'Fortnite' survey shows kids are playing in class. So what can parents do?

Not that that's going to completely relieve your stress over the widely popular third-person shooter game, played by over 200 million mostly obsessed people, your kids very likely among them. The game can be played solo or in teams or squads as part of a multiplayer match known as "Battle Royale."

Kids play "Fortnite" in class when they should be paying attention to their teachers. They play on phones, tablets, PCs, Macs and on video game consoles hooked up to wall-size TVs.

What's more, when they play, they may be chatting up strangers, exposed to (cartoonish) violence and taking in inappropriate language. And, oh yeah, they're playing at the expense of doing their homework or engaging in physical activities.

While free to play, the kids are also spending gobs of money. Publisher Epic Games has made at least $1.2 billion on the sale of V-Bucks, the in-game currency used to purchase dances (which are called "emotes"), skins and custom outfits for your in-game alter-ego.

"There is no question that 'Fortnite' is the biggest pain point in terms of media and tech for kids today, and certainly their parents," says Jim Steyer, CEO of Common Sense Media, a nonprofit advocacy group for kids and families. "In the big picture, media and tech are designed to be addictive, period. This is emblematic of the fact that kids and teens are living their life on devices and online."

To get a better handle on the cultural phenomenon that "Fortnite" has become, and its impact, Common Sense teamed up with SurveyMonkey and in October polled a national sample of 19,063 adults-including 2,111 parents with children between 8 and 17 years old-and 1,348 teenagers ages 13 to 17.

Among the high-level results of the Common Sense study, which have been released exclusively to USA TODAY and timed with the launch of "Fortnite" Season 7, about 1 in 5 parents find it at least moderately difficult to get kids off the game, and about a quarter say they're concerned about how much time their kid is playing.

Meantime-and this has especially got to be a bummer for you moms and dads to hear-27 percent of teens admitted that they were playing "Fortnite" in the classroom.

Heck, when you were 15, you'd have probably preferred surviving "Battle Royale" than geometry, too. But the issue is serious for parents and educators. "This is something that we have to deal with. This isn't a small story; this is a big story," says Jon Cohen, director of research at SurveyMonkey, commenting on the classroom revelation.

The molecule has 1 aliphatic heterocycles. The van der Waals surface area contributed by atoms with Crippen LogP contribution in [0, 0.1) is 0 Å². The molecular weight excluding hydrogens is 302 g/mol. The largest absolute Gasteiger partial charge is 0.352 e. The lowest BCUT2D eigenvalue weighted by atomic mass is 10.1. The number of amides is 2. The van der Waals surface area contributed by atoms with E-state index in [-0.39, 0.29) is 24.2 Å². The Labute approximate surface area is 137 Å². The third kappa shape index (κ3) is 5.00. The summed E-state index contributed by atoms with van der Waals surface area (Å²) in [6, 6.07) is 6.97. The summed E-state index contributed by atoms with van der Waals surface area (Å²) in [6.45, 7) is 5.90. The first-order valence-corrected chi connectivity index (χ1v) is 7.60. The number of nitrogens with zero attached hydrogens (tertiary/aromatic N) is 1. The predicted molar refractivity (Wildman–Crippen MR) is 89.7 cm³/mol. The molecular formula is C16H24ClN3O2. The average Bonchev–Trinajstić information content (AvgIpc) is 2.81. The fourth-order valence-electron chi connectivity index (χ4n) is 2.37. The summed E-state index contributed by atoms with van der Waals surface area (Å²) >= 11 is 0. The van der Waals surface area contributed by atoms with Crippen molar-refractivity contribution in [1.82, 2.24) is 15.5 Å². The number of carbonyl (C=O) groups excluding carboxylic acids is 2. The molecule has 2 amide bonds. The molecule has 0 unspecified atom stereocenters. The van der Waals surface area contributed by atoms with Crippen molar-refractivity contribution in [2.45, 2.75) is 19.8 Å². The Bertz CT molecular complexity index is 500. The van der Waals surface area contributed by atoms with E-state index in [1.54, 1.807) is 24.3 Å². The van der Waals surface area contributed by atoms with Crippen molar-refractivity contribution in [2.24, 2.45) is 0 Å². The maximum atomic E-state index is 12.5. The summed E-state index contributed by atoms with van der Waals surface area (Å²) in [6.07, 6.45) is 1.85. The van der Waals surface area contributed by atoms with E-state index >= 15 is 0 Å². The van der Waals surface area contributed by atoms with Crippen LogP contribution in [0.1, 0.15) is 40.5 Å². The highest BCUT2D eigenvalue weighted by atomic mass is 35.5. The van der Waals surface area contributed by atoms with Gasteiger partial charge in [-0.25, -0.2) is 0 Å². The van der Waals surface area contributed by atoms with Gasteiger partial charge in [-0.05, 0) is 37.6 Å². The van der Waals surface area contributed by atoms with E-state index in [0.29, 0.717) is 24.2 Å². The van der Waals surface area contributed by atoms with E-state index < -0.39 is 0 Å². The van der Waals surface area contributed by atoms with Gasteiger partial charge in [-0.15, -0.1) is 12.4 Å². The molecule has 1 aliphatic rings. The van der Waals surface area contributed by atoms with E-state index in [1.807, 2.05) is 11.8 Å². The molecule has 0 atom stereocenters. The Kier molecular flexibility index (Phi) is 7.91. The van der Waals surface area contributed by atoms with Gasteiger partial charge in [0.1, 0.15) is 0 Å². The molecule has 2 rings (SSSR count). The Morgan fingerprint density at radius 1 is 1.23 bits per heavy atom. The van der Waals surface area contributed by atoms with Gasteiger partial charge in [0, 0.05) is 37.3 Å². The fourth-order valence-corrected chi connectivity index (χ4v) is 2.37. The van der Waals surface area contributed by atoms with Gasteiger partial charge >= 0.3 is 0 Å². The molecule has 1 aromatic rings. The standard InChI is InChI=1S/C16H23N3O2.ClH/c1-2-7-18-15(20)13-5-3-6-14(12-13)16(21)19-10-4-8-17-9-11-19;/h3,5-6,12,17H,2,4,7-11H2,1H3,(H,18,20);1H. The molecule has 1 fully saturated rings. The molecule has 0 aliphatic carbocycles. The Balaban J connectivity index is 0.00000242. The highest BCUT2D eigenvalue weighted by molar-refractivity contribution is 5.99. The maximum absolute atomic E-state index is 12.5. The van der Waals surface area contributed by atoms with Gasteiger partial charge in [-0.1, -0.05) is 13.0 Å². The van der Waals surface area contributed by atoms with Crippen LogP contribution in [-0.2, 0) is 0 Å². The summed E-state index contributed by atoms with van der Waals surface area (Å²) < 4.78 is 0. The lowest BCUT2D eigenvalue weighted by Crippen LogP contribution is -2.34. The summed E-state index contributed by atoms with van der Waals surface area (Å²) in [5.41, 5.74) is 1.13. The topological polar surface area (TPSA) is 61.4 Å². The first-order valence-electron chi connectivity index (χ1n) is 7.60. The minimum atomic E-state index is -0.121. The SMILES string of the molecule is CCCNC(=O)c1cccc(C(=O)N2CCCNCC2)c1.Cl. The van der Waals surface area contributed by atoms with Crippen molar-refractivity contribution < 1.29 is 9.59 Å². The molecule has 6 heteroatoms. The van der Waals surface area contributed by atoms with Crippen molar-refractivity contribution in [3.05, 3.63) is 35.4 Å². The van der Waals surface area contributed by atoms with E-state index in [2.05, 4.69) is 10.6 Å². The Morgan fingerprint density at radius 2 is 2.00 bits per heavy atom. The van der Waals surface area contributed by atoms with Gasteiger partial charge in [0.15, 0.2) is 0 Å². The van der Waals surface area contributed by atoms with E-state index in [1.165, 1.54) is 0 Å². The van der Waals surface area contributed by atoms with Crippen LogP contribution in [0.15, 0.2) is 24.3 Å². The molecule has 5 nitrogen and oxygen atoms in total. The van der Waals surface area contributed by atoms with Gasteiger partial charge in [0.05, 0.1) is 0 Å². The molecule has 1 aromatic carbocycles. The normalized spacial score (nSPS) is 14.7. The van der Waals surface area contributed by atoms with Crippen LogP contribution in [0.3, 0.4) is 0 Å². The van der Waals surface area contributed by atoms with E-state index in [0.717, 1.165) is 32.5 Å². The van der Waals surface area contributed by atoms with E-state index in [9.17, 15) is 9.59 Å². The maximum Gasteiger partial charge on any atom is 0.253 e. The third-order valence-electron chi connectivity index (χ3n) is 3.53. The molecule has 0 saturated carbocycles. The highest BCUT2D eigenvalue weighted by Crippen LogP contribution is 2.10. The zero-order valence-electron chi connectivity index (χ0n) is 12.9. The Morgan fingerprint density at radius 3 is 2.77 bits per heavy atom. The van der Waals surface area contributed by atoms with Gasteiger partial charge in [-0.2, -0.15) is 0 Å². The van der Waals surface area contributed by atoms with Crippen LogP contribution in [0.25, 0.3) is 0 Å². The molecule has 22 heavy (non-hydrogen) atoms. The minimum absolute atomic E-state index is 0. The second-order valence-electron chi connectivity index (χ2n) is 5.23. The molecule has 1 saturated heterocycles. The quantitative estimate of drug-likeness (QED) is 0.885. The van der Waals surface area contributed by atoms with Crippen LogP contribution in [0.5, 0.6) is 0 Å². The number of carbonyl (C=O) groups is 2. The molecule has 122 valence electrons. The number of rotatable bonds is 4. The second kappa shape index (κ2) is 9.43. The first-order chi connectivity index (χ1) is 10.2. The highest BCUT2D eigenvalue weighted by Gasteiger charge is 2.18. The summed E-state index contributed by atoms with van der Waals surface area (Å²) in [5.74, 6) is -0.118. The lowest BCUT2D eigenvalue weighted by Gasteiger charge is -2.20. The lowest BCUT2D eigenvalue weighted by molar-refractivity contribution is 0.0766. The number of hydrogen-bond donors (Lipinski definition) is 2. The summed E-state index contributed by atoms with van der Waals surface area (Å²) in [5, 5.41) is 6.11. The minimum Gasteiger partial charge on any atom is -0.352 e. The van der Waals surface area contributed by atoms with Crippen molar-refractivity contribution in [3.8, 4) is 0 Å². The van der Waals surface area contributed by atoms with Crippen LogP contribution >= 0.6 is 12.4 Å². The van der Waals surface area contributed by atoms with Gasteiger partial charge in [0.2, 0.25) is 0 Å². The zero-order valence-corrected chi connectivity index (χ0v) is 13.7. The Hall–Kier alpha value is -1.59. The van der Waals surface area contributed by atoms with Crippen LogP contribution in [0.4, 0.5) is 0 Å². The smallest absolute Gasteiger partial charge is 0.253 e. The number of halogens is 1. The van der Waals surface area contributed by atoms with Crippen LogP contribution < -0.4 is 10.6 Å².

There's good news, too

Fortunately, there are glass half-full results in the survey, too: Half of the teens revealed that "Fortnite" helps them keep up with friends, and half say it helps with teamwork. Another 44 percent say they've made a friend online while playing, and 39 percent say they've bonded with a sibling.

Yes, teen girls (47 percent) play as well, though not as often as their brothers (75 percent). And about 22 percent of boys play at least once a day, compared to 9 percent of girls.

As popular as "Fortnite" is, 61 percent of the teens overall say they've played, but the percentage is lower compared to the teens who say they use Snapchat (73 percent) and Instagram (74 percent), albeit in a prior survey.

Still, Cohen calls the number of kids playing "Fortnite" "staggering" and a phenomenon given the game's recent emergence.

Adds Steyer: "This is the arms race for kids' attention, and whether it's 'Fortnite' or Instagram, the tech industry is winning."

But is this really all that different from generations past with eyes glued to TV screens instead of handheld, portable screens? Actually, Steyer says, yeah.

"The scientific studies about the impact on brain development, etc., between video games or online and social media versus you sitting there and watching 'Hogan's Heroes' is a totally different experience," Steyer says. "And, by the way, most people didn't spend eight hours in a row just watching 'Gilligan's Island' or 'Let's Make a Deal.' "

Establish limits

So how can parents divert Junior's attention away from "Fortnite"? One tip is to play the game yourself, something 1 in 5 dads has already done compared to 18 percent of moms. You might end up having a nice bonding experience with your kid while discovering the tricks of the game and just what it is you are up against.